Even though the vast majority of fashion items sold in the U.S. are imported, traditional retailers (i.e. before e-commerce) never took advantage of duty drawback. The most obvious explanation for this is that fashion retailers were too busy serving the U.S. market to go after exports. Also, for larger retailers that had stores in other countries, they simply exported directly from the country of manufacture to the destination country, never bringing those goods into the U.S.

E-commerce has changed the above model because on-line shoppers around the world can buy whatever they like, from wherever they are. With strong brand recognition overseas, U.S. fashion companies now find themselves selling an ever-growing array of multi-item orders to individual shoppers as far off as Australia, Brazil and Germany. Whether you call it Business-to-Consumer or Direct-to-Consumer, the emergence of these accidental (or at least, unintentional) exports have created a unique opportunity for E-tailers to cash in on duty drawback.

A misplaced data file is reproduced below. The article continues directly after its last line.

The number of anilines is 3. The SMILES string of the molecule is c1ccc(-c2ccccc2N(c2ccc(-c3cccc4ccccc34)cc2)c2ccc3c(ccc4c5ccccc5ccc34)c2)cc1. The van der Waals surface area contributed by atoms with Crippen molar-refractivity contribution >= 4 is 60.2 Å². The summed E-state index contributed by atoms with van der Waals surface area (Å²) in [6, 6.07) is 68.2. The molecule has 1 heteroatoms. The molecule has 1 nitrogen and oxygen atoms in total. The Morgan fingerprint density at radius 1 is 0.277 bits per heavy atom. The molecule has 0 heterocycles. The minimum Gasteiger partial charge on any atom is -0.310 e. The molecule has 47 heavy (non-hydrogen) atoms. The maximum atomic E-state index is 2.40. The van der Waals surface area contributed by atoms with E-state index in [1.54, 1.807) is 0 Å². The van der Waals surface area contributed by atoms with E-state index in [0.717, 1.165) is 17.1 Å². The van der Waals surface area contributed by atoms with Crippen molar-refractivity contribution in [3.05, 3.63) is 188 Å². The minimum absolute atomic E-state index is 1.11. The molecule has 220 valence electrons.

Bearing in mind that imported wearing apparel, footwear and accessories carry heavy duty rates in the U.S., and that the Section 301 Tariffs increased duty exposure by another 25% for Chinese origin products, we’re talking about real money that importers pay to Uncle Sam. Now that they’re exporting, these same companies can recover 99% of the duties paid by executing a duty drawback. Of course, the trick is being able to a) prove that an item was imported and b) substantiate that a subsequent export took place.